The Dordogne, and Perigord Blanc, where the cottage is located, is renowned throughout France for its food, wine, markets, history and scenery revealing rolling hills interspaced with green valleys each with lovely river settings.


Museum Les Eyzies




Walnut oil

Monbazillac & Pecharmant

Perigord geese

Foie gras, truffles, confit of duck, goat's cheese, snails, walnuts & walnut oil are some of the famous specialty foods of the area. Rose & Pecharmant (red) wine from Bergerac, sweet wine from Monbazillac, and the 'black' (Malbec grape) wine of Cahors are also famous throughout France.

Truffles Museum Sorges

Monbazillac Wine

Monbazillac Castle


The Dordogne has been an area involved in much of France's (and in fact the world's) history dating back 50,000 years when Neanderthal, and then more recently Cro-Magnon man, who knew a good thing when he saw it, took up cave residence in the valleys of the Dordogne.   Their cave paintings and etchings showing their amazing ability to reproduce their world on the walls of their caves are now publicly available and a treasured experience not to be missed. Lascaux, the most famous of these caves, is only 40 minutes drive from Cubjac village.

CroMagnon cave painting

Julius Caesar

In more recent times the Romans conquered Gaul (France) 2,000 years ago, and the last decisive battles between Julius Caesar and the Gauls were fought in the Dordogne. There are still the ruins of a 2,000-year-old Roman villa to be seen and, 20 minutes away in Perigueux, is a fascinating Gallo-Roman museum. More recently the Dordogne is the area where Charles Martel turned back the Moors from North Africa & Spain in 733 A.D., and saved Europe from becoming an outpost of Islam. There is a town named after him still with a beautiful church.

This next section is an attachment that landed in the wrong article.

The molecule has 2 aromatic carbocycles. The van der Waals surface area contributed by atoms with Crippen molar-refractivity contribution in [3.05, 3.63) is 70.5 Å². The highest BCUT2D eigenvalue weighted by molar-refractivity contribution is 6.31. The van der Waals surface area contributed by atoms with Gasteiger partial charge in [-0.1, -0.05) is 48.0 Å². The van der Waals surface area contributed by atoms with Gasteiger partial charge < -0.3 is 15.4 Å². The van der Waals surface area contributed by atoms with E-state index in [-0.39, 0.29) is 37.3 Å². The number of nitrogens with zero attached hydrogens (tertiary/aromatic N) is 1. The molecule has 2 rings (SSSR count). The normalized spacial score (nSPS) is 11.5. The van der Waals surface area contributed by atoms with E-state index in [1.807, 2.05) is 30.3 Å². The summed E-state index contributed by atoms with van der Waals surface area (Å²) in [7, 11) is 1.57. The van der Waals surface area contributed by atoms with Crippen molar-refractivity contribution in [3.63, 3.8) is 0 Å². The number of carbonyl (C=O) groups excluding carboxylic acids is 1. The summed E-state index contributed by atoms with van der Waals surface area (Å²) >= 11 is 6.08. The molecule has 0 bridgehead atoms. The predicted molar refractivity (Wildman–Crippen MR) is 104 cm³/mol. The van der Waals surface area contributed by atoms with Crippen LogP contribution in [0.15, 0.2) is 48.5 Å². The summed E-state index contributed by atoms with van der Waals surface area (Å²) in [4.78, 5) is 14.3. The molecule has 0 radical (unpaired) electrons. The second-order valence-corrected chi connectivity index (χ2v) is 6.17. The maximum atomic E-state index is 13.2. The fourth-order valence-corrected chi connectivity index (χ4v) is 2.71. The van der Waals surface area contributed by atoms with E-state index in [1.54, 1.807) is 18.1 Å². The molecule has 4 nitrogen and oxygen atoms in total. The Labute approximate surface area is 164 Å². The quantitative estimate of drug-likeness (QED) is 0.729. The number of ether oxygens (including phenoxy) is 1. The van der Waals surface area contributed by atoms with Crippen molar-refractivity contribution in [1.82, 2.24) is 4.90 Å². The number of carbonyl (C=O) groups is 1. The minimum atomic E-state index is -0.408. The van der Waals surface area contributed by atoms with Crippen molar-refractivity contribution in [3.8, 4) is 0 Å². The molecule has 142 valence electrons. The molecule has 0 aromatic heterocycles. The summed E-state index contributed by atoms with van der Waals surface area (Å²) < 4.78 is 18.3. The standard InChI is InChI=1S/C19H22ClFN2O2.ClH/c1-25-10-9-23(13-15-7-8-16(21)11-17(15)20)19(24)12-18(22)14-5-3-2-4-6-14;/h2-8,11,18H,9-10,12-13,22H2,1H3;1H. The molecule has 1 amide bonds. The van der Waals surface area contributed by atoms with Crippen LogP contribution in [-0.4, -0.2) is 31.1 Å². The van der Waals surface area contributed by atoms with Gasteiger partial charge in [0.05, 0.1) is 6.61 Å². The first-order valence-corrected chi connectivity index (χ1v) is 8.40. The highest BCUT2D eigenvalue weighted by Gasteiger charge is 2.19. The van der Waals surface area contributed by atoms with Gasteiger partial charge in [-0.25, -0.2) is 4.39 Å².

The Dordogne is also the area principally involved in the Hundred Years War between England and France in mediaeval times, 500-60 years ago. From this unhappy conflict, rose the bastides (fort towns) and chateaux (castles), some of which rival the equally famous Loire valley chateaux, 2 hours to the north. These great and lovely structures, originally built to defend English & French interests in the area, now grace the hills and overlook the gorges of the rivers of the area.

Charles Martel

Dordogne River

Hautefort castle

Perigord castle

Richard Coeur-de-Lion

Richard Coeur-de-Lion (the Lion-hearted), son of Henry II of England and the beautiful Eleanor of Aquitaine, one of the most famous kings of England, and hero of the Crusades in Palestine, was mortally wounded whilst attacking Chalus, a castle about 1 hour's drive north of Cubjac (the French cross-bower who delivered the fatal blow was later flayed alive by the English, as a reward for his expertise).

Chancelade Abbey

Rocamadour Abbey

The great religious abbeys & churches of the area, such as Rocamadour & Chancelade, also remain as a testament to the religious fervour of those times and the pity of the religious wars between Catholics and Protestants that were fought also in this area.